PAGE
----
Sunday, October 20, 2019

a news service

Made in Canada

Amid all the recent talk about modernizing the Canadian military and re-defining our role on the international scene, Canadian policy makers are missing a vital contribution that we could make right now. The conflict between Israel and the Palestinians seems to have baffled peace experts and politicians alike, but there is a made-in-Canada solution that has something significant to offer.

That possible solution is federalism, an influence that has shaped conflict in this country for the past three hundred years. The idea of applying federalism to the mess in the Middle East has been floated before, but in my opinion our unique federal arrangement offers the highest chance of success. Upon close inspection one can see some remarkable similarities between the conflict in Israel and the conflict between the French and the English that has defined much of Canadian history. It is true that the situation in the Middle East is far more violent at the present time, a fact that leads many to believe that a peaceful resolution is mere wishful thinking. But let us not forget that relations between the French and English were equally hostile in the 18th century, and to a lesser degree long after the creation of the Constitutional Act in 1791.

Similarly, just as Israel defeated the Palestinians and their allies on the battlefield in a series of campaigns between 1948 and the present, so too did the British and General Wolfe defeat Montcalme’s French forces at the Plains of Abraham in 1759. The only difference is that where the British decided to accommodate the interests of the minority population, whose language and religion rights were protected in the Quebec Act of 1774, the Israeli government has not. If a lasting peace is to exist in the Middle East, that attitude must change. To be fair, the Israeli government has made significant steps in that direction, in the form of various negotiations with the Palestinian leadership and particularly with the Camp David Accord and the more recent “Roadmap.” However, their persistent, albeit largely understandable desire to obliterate Hamas militants and agents of other Palestine-based terrorist organizations has made progress towards the goal of peace very difficult.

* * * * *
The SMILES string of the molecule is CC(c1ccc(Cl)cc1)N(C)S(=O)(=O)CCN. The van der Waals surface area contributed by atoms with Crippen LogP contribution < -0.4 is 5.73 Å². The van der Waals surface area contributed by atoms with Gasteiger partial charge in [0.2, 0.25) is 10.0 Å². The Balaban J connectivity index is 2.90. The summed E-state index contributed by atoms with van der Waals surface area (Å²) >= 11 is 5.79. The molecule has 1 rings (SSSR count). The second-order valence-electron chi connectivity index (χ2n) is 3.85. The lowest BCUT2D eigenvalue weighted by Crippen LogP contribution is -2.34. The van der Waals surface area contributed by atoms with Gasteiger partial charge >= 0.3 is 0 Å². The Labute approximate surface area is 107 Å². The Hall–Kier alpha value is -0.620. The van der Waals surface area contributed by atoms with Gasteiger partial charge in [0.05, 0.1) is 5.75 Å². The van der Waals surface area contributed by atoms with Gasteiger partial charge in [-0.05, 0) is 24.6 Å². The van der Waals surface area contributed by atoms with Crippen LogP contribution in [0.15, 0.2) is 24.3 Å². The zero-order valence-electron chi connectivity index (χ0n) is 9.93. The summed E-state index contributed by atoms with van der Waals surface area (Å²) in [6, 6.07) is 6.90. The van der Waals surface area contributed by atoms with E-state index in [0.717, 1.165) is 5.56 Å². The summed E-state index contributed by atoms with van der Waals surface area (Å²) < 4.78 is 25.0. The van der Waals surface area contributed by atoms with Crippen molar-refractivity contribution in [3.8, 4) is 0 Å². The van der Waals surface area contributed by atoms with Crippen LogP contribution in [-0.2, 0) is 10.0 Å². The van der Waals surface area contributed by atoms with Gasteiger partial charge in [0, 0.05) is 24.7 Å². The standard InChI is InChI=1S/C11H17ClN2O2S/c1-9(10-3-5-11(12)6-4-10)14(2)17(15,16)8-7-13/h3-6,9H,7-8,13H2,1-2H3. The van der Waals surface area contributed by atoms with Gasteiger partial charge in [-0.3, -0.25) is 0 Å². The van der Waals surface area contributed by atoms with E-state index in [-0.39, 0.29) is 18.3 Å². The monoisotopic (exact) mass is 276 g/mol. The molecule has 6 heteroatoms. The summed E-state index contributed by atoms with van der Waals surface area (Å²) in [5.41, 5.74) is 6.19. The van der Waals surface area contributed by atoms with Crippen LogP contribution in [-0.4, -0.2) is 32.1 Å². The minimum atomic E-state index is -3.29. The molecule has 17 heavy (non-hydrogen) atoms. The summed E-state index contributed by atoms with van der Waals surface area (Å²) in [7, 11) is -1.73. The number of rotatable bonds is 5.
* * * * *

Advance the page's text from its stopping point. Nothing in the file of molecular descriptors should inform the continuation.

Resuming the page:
In many ways the Canadian federal state is a model for the rest of the world. In essence, it took two hostile cultures living in close proximity and structured a society that settles disputes politically rather than militarily. While some might point to the October Crisis of 1970, in which members of the FLQ kidnapped British trade official James Cross and Quebec’s Minister of Immigration and Labour Pierre Laporte, as an example of French-English hostilities, for the most part French Canadians have addressed their grievances in the courts and in the House of Commons rather than by arming themselves to the teeth and blowing up buses full of English Canadians. If a particularly talented Canadian diplomat (Lloyd Axworthy certainly comes to mind) were able to export our cultural and social understanding of federalism to the conflict in the Middle East, another Nobel Peace Prize would certainly be in the offing.

There are, however, a few caveats to this proposed solution. It is clear that any proposed solution to the conflict must take a long-term view of the situation. Short-term bumps in the road will be an unavoidable reality, but a lasting peace is not achieved overnight. The schools in both societies must stop preaching hate to their children and begin to educate the students about the virtues of both cultures. The United Nations must take the lead in enforcing the peace and ensuring security, because without a sense of security neither side will be able to honestly and fully commit to a lasting peace. And more than anything else both sides need to be prepared to make sacrifices. The violence that has plagued the region over the past decades, and particularly the past few years, does neither side any good. The Israeli tourism industry, which used to be a key economic engine, has virtually dried up. The Palestinians continue to live in abject poverty and these conditions only serve to create the next generation of suicide bombers. Without economic prosperity, the region has no hope for the future.

These caveats aside, there is still the possibility that the region will someday in the future enjoy the kind of peaceful coexistence that now defines Canada and the relationship between its two dominant cultural and religious groups. Our federal system is one that is driven by compromise and concession, albeit with a great deal of conflict mixed in. But that is a natural component of any relationship between two partners in a close relationship, be they husband and wife or nation-states. The goal is not to eliminate the conflict in the Middle East but to learn how to manage it more effectively so that both sides may be allowed to live their lives as we do. The situation is not intractable, and a Canadian-styled federal arrangement might be just the thing that allows the Israelis and the Palestinians to sort out their conflicts in a peaceful and productive manner. Hell, at this point anything’s worth a try.

Ottawa, June 18 – 885 words.

Post tags:
Avatar

Max Fawcett

Max Fawcett is the former editor of the Chetwynd Echo, a weekly newspaper in the small northern town of Chetwynd, B.C. He currently lives in Edmonton, and works as the managing editor of Alberta Venture Magazine.

More from Max Fawcett: